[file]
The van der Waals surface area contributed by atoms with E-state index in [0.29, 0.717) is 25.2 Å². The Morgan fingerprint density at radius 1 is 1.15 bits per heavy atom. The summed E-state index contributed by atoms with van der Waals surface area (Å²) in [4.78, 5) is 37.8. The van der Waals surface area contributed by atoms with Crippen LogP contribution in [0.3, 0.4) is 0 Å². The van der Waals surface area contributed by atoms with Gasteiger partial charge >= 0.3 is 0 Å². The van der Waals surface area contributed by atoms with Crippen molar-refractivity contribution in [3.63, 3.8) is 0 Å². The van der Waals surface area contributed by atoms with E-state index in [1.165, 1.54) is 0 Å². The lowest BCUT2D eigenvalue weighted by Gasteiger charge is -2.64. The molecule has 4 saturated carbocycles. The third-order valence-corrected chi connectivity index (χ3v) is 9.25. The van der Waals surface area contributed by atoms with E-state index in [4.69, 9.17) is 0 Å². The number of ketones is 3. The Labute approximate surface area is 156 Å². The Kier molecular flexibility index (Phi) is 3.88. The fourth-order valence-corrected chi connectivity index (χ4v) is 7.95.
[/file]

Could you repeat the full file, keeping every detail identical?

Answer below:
The van der Waals surface area contributed by atoms with E-state index in [0.29, 0.717) is 25.2 Å². The Morgan fingerprint density at radius 1 is 1.15 bits per heavy atom. The summed E-state index contributed by atoms with van der Waals surface area (Å²) in [4.78, 5) is 37.8. The van der Waals surface area contributed by atoms with Crippen LogP contribution in [0.3, 0.4) is 0 Å². The van der Waals surface area contributed by atoms with Gasteiger partial charge >= 0.3 is 0 Å². The van der Waals surface area contributed by atoms with Crippen molar-refractivity contribution in [3.63, 3.8) is 0 Å². The van der Waals surface area contributed by atoms with E-state index in [1.165, 1.54) is 0 Å². The lowest BCUT2D eigenvalue weighted by Gasteiger charge is -2.64. The molecule has 4 saturated carbocycles. The third-order valence-corrected chi connectivity index (χ3v) is 9.25. The van der Waals surface area contributed by atoms with E-state index in [4.69, 9.17) is 0 Å². The number of ketones is 3. The Labute approximate surface area is 156 Å². The Kier molecular flexibility index (Phi) is 3.88. The fourth-order valence-corrected chi connectivity index (χ4v) is 7.95.